SEATTLE—The nation's Drug Czar was in Seattle, Saturday, to talk with law enforcement and community representatives about what works and what doesn't work in the war on drugs. Former Seattle Police Chief, Gil Kerlikowske, was joined by Rep. Jay Inslee (D-Wash) and Sheriffs from King County and Snohomish County in a forum that went on for about an hour and a half.
The roundtable was the first of 8 meetings Kerlikowske is holding all over the country, including stops scheduled for El Paso and New Orleans. Kerlikowske is expected to take the information back to Washington and work with the President to write new drug control policies.
Kerlikowske said he is alarmed by the growing rate of prescription drug abuse "these are drugs, not flowing across a border, drugs that are coming right out of extended care facilities and right out of medicine cabinets." But he acknowledged there are still many street drugs that pose a problem, including methamphetamine.
Rep. Inslee talked about legislation currently in Congress that would help with the ongoing problem of people flushing leftover prescription drugs down the toilet. Inslee said it's putting dangerous compounds in Puget Sound and they want the D.E.A. to help local communities properly dispose of the medications.
Interim Seattle Police Chief John Diaz was among those contributing to the discussion. Diaz said they are trying several alternative methods to curb drug abuse. "This idea; that you could arrest everyone and it's going to get better, isn't working" Diaz said.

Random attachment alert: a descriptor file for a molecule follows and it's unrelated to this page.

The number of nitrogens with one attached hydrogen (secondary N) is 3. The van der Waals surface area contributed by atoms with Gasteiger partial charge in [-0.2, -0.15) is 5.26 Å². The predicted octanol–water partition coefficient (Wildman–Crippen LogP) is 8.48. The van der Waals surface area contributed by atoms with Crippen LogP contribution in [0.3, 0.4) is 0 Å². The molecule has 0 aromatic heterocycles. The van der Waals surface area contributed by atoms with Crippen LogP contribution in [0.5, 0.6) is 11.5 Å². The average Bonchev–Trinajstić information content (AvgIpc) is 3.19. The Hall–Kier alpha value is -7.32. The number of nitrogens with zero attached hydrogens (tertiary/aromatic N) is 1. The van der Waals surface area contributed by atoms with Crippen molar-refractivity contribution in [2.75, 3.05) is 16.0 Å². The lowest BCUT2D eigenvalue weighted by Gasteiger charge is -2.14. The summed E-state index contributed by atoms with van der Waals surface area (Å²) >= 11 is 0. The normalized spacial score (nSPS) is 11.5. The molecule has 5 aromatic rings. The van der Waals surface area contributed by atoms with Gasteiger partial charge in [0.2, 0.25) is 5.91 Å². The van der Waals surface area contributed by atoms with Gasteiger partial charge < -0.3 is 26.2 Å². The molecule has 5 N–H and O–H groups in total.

The discussion also included information about Seattle's new Drug Market Initiative. The department recently gave 16 low-level drug dealers the chance to avoid arrest by seeking drug treatment or job training. Police and community members appealed to the group to stop selling drugs and change their lifestyle. Interim Chief John Diaz said two of the men have been arrested but they are still watching to see if this program is successful for others.
On the streets of Seattle, many people are anxious to see results. Belltown resident Sean O'Neill said he's frustrated by the blatant drug use and sales in his neighborhood "I've seen a lot of people snorting and shooting, doing things of that nature and I always wonder how that occurs on the streets of Seattle."
Fernando Sanchez has lived in Belltown for 11 years, he's encouraged by new techniques police are trying "this is a demand issue." Sanchez believes they need to focus on programs that encourage users to change their lifestyle "the approach we've had for the last 20 years, from 'Just Say No' hasn't worked." "We need to try something else" Diaz said.
The Obama Administration's first Drug Control Policy is expected to be released in February.